San Diego's newest hardcore band, Rats Eyes, has been together fewer than six months, but Jason “Blackie” Blackmore, the band's guitarist, greets me at the Turf Club decked out in slippers and a bathrobe like he's already made the big time.
'I don't own pants,” he jokes, “I can't afford 'em.'
Blackie lives in an apartment above the bar, and I follow singer Gabe Serbian and bass player Jimmy Armbrust upstairs. (Drummer John Cota is in Japan.) Blackmore tells me that in spite of the band's short lifespan, Rats Eyes has racked up an impressive number of shows at punk-rock haunts across the city, from the Tower Bar to The Casbah. And later this week they'll embark on a West Coast tour, 11 cities in 11 days, to support their debut 7-inch from Cavepunk Records.
“I think we've done too much in the short time we've been together,” Blackmore says, cracking open a beer. “We'll probably break up soon.”
The Golden Hill apartment overlooks the intersection where Rats Eyes was born. It started with a chance meeting between Blackmore and Armbrust. Old friends from Kansas City, Mo., they'd played together in a rock band called Gunfighter and had toyed around with the idea of starting a cover band called Grand Punk Railroad.
They shared a love of hardcore bands like Black Flag, Circle Jerks and Battalion of Saints, bands they'd grown up listening to in the early '80s. They'd talked about forming one of their own for as long as they could remember.
'When are we going to start our punk-rock band?” Armbrust asked that night when he met his friend at the intersection of 26th and C.
“When we were trying out singers, and there was that young kid,” Blackmore says to Armbrust, “you made him a compilation of different bands that we loved in the '80s. A lot of older stuff. And he was, like, ‘I've never heard music like this before.''
It's not surprising. Hardcore has been splintered into dozens of sub-genres, each proclaiming its newness to the world. Rats Eyes are refreshingly straight-forward—both on the stage and in person.
'We're not trying to reinvent the wheel,” Blackmore insists. “It's total early Black Flag / Circle Jerks-style hardcore. And that's what it is. It's not rocket surgery. It's not brain science.”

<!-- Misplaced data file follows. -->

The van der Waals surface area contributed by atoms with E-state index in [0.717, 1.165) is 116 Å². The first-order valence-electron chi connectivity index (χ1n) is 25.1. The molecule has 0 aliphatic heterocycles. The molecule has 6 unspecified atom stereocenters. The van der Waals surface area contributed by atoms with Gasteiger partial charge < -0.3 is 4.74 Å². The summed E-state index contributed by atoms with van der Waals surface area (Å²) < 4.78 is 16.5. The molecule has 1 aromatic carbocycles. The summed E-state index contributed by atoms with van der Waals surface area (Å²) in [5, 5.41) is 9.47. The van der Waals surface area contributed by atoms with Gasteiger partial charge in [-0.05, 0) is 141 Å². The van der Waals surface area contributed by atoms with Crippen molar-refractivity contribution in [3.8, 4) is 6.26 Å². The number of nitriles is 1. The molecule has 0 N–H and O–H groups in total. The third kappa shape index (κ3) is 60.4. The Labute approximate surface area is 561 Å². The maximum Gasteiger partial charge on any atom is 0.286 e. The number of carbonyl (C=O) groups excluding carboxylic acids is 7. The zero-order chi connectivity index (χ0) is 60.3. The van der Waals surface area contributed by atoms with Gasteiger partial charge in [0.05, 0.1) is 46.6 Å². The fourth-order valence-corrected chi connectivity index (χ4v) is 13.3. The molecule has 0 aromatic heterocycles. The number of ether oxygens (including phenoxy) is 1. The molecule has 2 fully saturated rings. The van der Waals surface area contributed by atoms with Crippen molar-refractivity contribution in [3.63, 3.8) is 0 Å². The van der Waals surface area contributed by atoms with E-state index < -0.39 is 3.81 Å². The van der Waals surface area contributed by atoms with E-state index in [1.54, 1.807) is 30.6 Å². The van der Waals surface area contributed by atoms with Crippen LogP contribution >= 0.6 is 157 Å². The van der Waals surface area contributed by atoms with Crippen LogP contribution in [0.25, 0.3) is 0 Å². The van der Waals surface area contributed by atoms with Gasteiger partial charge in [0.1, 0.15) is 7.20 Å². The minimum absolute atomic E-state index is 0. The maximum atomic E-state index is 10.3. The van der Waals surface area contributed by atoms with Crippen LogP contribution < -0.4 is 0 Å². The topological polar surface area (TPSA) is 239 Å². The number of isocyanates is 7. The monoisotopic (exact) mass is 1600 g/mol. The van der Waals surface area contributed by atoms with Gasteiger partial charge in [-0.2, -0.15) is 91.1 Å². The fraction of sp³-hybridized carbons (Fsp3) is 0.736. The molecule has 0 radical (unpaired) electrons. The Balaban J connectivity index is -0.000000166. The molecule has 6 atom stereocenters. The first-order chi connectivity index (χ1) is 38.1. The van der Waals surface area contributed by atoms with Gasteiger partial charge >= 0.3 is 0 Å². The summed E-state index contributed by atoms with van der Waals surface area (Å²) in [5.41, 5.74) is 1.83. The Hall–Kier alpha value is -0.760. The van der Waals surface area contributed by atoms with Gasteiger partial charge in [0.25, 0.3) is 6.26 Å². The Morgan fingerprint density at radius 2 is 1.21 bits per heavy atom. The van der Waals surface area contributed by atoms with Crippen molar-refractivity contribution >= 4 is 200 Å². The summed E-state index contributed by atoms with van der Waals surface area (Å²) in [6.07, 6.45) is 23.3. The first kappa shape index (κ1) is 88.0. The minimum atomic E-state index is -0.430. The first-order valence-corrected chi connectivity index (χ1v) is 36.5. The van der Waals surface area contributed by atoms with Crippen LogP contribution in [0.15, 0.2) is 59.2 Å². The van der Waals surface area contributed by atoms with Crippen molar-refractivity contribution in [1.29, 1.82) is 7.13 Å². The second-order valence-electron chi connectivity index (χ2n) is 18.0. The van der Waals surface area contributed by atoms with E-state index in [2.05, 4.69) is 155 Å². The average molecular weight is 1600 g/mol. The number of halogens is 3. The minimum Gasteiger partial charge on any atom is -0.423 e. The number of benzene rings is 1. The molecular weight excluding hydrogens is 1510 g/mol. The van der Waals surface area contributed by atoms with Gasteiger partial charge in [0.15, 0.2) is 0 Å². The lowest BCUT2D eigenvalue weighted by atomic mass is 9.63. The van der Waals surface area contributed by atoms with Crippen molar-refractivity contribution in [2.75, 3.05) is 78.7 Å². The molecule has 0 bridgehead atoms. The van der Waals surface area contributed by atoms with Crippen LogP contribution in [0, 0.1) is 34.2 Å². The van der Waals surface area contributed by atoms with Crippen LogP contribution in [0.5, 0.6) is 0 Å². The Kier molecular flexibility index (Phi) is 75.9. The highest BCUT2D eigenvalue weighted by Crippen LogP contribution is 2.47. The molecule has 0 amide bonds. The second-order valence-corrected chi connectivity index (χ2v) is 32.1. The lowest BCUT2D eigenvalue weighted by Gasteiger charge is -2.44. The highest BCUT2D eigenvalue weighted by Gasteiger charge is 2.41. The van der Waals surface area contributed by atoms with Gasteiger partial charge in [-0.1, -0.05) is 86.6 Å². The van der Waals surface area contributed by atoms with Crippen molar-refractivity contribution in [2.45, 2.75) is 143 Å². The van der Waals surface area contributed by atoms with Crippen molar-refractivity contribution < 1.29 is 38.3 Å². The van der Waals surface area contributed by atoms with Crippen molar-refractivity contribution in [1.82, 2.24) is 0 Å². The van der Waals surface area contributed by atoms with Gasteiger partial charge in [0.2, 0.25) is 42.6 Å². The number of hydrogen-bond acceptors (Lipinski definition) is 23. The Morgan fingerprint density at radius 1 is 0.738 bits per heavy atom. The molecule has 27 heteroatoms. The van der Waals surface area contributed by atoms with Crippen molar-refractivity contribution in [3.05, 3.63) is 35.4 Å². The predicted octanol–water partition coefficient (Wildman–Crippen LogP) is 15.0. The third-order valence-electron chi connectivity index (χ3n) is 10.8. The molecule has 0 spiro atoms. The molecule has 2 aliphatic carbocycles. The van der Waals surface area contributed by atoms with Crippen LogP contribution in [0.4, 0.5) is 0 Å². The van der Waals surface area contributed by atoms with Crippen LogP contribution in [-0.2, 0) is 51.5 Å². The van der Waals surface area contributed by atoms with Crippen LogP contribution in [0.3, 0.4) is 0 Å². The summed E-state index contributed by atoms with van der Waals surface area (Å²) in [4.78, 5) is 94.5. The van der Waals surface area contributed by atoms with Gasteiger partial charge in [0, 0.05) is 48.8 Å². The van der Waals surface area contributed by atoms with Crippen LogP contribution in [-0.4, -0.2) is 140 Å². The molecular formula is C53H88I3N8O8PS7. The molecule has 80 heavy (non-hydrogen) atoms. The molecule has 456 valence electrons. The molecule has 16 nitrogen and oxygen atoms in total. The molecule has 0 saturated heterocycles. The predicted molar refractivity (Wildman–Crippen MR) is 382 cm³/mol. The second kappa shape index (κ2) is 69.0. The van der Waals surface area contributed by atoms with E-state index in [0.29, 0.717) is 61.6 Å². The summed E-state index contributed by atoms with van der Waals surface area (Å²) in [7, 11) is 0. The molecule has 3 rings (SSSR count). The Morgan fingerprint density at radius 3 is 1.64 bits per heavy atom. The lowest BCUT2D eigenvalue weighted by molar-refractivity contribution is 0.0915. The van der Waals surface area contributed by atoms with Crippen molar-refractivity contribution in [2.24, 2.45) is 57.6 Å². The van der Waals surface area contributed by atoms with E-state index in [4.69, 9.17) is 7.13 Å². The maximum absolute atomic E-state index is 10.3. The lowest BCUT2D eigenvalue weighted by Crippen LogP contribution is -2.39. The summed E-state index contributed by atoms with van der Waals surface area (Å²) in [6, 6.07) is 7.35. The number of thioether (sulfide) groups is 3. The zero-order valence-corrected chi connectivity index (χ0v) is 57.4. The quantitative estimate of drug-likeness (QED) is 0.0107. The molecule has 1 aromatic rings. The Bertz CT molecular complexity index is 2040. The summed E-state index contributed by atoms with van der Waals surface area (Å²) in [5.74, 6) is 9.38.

You could be forgiven for thinking that Rats Eyes are a cookie-cutter hardcore band full of spit and swagger and little else, but you'd be mistaken. The music isn't derivative. Sure, it's inspired by tradition and infused with a kind of nostalgia that feels almost reverent as they crank out simple, easy-to-play songs that could have been written 20 years ago. But Serbian, who also plays with hardcore freaks The Locust, makes it clear that this isn't a sentimental journey.
“It's just about being pissed off or hating shit,” he insists. “I'm not going to preach to people or tell them shit they already know. I'm not trying to make you change the way you fucking think about anything.”
History tells us that when shit goes bad, hardcore flourishes. It's no coincidence that American hardcore first spread during the Reagan regime. Things are easily as bad now as they were then, and California, with an aging, ineffectual governor on a tired power trip (sound familiar?) has never been worse off. Hardcore may very well be the solution for the value-conscious listener. Think of it as musical belt-tightening: everything you love about punk rock, only louder and faster. In fact, think whatever you want. Rats Eyes don't care, Blackmore least of all.
“We've got, like, a 20-minute set. We just blast your fucking face off and then we're done.”
Typically, hardcore is defined by what it's against. Rats Eyes buck the trend with an intense, tightly focused set that isn't so much about being in opposition to the world beyond the stage as being in tune with those on it.
“It's all about the energy and the fun,” Blackmore says. “Just getting together and guys having a good time playing. And that's kind of bringing it back to what it's all about, in my opinion.
Rats Eyes play a record-release show with Prize Country and Loom at Radio Room on Thursday, Nov. 12. www.myspace.com/ratseyesratseyes.
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